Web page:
This will most likely take you a little bit of shifting around to get the threads going, but be patient, and you’ll get it. Once you have the top and bottom holes in a few threads on both sides, your helper can gently let go, and you can begin threading the last two middle bolts. In completing this process, I just pulled my fender flares out and to the side of the corners of the bumpers.
Pull the bumper out and away from the front of the truck and use a wrench to tighten down those six mounting bolts once you are satisfied with the placement. Also, while completing this step, disengage your winch so you can spool a little of the rope out and pull it through the front bumper.
Step 19. Trim Fender Flares
I would highly suggest watching Ironman’s install video for this part of the install. The information on trimming begins at around the 30-minute mark of the video.
For the fender flares, apply a few strips of painter’s tape and mark with a sharpie the line you need to cut from for a snug fitment. Using a Dremel (or, as in my case, a drill with a cutting wheel attachment), carefully trim the fender flare along the line. Trim less than you think you’ll need to! You can always take off more.
Step 20. Trim Bumper Caps
Now for the bumper trimming. Go back to your old OEM bumper and set it on a table or chair. Go around and remove all of the clips that hold the fog light trim, wiring harness, and the lower valence piece. We can apply painter’s tape to the cutting areas next to the fog light housing and mark our guideline with all of this removed.
Essentially, you will trim the tabs that hold the fog lights in place, then go slightly down the 90-degree corner and cut across to the end of the outside edge of the bumper. Do this on both sides carefully, and try to fit it onto your truck. You will want a substantial gap between the plastics and the bumper because they will otherwise contact when you flex the truck off-road.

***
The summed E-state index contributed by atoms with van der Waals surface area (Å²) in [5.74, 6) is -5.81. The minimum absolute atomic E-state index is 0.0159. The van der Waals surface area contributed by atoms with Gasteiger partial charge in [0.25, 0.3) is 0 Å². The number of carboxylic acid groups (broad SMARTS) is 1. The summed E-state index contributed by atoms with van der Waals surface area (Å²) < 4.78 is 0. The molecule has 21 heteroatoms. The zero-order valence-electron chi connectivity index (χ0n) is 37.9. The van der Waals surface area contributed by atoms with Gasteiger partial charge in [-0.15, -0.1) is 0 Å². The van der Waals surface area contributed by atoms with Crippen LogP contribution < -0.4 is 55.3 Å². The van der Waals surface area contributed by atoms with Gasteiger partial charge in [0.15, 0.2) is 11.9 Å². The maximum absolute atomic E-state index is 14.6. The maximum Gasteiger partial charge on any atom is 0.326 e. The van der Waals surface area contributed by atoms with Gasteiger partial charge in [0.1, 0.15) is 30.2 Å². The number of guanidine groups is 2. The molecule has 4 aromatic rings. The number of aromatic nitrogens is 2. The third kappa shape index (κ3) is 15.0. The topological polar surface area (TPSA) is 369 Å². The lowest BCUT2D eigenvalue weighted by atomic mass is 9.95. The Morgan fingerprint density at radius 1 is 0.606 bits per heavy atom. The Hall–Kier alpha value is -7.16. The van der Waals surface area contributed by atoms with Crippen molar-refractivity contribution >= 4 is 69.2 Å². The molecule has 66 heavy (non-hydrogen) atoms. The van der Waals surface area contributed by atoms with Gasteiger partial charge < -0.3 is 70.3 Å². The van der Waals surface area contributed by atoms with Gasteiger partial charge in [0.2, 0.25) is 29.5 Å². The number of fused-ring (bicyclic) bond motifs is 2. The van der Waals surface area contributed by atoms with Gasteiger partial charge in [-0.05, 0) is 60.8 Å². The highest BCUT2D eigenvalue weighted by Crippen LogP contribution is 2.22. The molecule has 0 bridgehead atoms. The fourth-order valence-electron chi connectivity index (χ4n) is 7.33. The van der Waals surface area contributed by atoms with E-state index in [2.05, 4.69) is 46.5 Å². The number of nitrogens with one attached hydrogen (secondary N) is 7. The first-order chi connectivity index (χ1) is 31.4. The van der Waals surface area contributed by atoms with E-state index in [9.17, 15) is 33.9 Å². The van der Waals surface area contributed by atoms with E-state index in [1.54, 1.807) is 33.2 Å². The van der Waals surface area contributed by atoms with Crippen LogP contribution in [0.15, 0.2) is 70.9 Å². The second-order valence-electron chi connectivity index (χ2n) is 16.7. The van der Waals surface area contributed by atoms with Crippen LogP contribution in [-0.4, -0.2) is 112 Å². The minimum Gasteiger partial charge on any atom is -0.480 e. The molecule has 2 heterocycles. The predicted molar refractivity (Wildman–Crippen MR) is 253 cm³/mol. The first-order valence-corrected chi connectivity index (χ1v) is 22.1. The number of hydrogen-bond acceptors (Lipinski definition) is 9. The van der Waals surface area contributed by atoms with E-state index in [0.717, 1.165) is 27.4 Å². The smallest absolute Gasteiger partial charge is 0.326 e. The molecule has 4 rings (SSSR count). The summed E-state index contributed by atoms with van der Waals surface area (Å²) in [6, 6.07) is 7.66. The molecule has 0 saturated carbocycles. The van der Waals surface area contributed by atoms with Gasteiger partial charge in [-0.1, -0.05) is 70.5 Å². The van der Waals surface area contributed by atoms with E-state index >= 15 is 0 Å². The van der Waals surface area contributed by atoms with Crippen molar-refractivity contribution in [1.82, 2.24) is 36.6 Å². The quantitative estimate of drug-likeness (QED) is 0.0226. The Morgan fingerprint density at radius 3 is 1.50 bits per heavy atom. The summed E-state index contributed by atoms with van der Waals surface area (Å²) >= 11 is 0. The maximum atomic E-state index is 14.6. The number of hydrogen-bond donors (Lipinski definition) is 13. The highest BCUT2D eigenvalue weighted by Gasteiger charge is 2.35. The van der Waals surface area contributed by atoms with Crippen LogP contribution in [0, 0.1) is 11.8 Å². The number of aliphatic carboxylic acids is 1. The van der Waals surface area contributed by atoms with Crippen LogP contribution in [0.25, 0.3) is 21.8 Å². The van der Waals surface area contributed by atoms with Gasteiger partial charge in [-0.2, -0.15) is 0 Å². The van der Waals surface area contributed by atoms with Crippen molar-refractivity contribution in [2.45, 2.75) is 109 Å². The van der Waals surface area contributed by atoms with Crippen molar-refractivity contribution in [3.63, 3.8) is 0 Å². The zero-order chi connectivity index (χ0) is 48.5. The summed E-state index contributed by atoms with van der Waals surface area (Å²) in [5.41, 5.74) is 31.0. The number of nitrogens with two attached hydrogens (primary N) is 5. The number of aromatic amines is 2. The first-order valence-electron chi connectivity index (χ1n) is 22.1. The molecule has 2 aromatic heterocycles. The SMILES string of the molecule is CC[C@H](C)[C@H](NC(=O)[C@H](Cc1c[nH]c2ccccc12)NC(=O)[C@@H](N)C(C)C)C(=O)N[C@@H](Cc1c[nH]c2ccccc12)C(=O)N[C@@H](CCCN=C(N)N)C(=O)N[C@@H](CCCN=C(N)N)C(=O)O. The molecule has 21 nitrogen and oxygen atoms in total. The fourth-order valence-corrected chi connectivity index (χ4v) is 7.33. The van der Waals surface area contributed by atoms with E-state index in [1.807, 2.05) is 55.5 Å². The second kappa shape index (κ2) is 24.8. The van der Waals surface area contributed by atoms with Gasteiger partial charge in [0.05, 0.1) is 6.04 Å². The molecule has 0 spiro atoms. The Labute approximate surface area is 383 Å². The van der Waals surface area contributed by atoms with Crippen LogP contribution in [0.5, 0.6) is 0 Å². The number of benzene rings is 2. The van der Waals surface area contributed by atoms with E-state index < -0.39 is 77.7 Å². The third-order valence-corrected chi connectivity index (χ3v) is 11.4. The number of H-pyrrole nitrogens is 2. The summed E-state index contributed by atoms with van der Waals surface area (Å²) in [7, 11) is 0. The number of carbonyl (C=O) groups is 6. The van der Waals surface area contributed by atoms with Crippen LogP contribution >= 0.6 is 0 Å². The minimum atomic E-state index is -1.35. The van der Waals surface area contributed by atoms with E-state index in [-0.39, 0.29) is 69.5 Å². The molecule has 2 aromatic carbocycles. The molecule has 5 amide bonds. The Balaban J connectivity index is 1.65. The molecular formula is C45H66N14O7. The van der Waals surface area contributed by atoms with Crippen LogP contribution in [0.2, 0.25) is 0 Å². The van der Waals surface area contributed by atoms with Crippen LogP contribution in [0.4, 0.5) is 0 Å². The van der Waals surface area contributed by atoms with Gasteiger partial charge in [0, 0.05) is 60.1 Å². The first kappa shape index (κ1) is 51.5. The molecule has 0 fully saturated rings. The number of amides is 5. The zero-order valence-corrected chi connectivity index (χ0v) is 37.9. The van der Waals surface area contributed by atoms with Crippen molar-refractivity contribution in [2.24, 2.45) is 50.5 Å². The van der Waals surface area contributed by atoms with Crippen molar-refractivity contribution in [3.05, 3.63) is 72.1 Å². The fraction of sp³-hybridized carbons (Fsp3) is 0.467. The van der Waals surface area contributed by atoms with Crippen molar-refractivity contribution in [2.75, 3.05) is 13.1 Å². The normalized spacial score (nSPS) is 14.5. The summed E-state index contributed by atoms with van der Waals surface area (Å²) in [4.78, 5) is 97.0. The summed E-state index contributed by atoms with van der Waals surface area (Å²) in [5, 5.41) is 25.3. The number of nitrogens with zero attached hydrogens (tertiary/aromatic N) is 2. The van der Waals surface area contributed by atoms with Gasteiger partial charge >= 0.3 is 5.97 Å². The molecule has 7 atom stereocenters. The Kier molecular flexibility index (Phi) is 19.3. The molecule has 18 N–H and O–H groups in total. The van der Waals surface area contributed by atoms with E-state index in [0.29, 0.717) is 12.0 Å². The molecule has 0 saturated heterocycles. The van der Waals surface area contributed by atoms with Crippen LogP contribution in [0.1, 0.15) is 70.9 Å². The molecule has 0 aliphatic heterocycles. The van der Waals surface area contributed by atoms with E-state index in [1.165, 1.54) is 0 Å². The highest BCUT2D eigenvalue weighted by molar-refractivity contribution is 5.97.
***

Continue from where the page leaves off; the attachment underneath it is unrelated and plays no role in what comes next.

If you need to make more trimming adjustments, a good idea, if completed carefully, is to use the bumper sort of as a trimming guide along with the plastics.
Step 21. Finishing Touches
With the OEM bumper plastics trimmed and popped back into place, grab those six automotive clips we removed at the beginning of the install and place them back onto the part of the stock bumper that we kept. Also, remember those threaded plates that we used to install the bumper with the little pin on top? You can now bend those pins with your hand inwards toward the cab of the truck, so they don’t move on you.
Another step that Ironman includes (though I chose to skip) is to install the locating pin. Essentially, you remove the bumper shell, drill a hole near the mounting bolts and install the bolt they provide. This is all outlined in the video and is a nifty feature that allows you to get perfect fitment and placement if you ever pull off the bumper shell and want to place it back precisely in the same spot.
Step 22. Reinstall OEM Pieces